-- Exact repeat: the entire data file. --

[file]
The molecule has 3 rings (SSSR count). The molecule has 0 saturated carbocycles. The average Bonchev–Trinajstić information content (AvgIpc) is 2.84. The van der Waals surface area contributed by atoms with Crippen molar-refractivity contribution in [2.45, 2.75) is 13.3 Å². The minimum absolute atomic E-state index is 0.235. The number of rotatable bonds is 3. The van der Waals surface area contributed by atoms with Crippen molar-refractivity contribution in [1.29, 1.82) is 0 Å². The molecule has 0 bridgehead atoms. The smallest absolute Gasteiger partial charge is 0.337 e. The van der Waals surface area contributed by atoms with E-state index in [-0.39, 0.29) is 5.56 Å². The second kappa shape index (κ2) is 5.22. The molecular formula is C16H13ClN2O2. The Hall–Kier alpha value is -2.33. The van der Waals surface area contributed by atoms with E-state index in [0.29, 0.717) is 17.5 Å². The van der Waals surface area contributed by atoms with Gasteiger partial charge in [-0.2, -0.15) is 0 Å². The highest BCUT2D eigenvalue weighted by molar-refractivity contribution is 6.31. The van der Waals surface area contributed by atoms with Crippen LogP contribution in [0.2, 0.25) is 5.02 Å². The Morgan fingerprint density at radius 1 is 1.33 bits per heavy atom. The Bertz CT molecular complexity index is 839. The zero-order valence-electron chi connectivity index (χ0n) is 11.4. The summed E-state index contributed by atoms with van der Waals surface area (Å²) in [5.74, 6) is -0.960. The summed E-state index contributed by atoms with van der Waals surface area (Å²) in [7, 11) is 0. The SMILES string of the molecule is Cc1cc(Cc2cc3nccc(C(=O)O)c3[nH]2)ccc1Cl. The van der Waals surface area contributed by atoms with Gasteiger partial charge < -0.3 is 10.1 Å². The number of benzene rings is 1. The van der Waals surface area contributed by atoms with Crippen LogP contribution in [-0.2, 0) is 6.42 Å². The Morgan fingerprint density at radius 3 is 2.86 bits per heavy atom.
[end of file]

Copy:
The molecule has 3 rings (SSSR count). The molecule has 0 saturated carbocycles. The average Bonchev–Trinajstić information content (AvgIpc) is 2.84. The van der Waals surface area contributed by atoms with Crippen molar-refractivity contribution in [2.45, 2.75) is 13.3 Å². The minimum absolute atomic E-state index is 0.235. The number of rotatable bonds is 3. The van der Waals surface area contributed by atoms with Crippen molar-refractivity contribution in [1.29, 1.82) is 0 Å². The molecule has 0 bridgehead atoms. The smallest absolute Gasteiger partial charge is 0.337 e. The van der Waals surface area contributed by atoms with E-state index in [-0.39, 0.29) is 5.56 Å². The second kappa shape index (κ2) is 5.22. The molecular formula is C16H13ClN2O2. The Hall–Kier alpha value is -2.33. The van der Waals surface area contributed by atoms with E-state index in [0.29, 0.717) is 17.5 Å². The van der Waals surface area contributed by atoms with Gasteiger partial charge in [-0.2, -0.15) is 0 Å². The highest BCUT2D eigenvalue weighted by molar-refractivity contribution is 6.31. The van der Waals surface area contributed by atoms with Crippen LogP contribution in [0.2, 0.25) is 5.02 Å². The Morgan fingerprint density at radius 1 is 1.33 bits per heavy atom. The Bertz CT molecular complexity index is 839. The zero-order valence-electron chi connectivity index (χ0n) is 11.4. The summed E-state index contributed by atoms with van der Waals surface area (Å²) in [5.74, 6) is -0.960. The summed E-state index contributed by atoms with van der Waals surface area (Å²) in [7, 11) is 0. The SMILES string of the molecule is Cc1cc(Cc2cc3nccc(C(=O)O)c3[nH]2)ccc1Cl. The van der Waals surface area contributed by atoms with Gasteiger partial charge < -0.3 is 10.1 Å². The number of benzene rings is 1. The van der Waals surface area contributed by atoms with Crippen LogP contribution in [-0.2, 0) is 6.42 Å². The Morgan fingerprint density at radius 3 is 2.86 bits per heavy atom.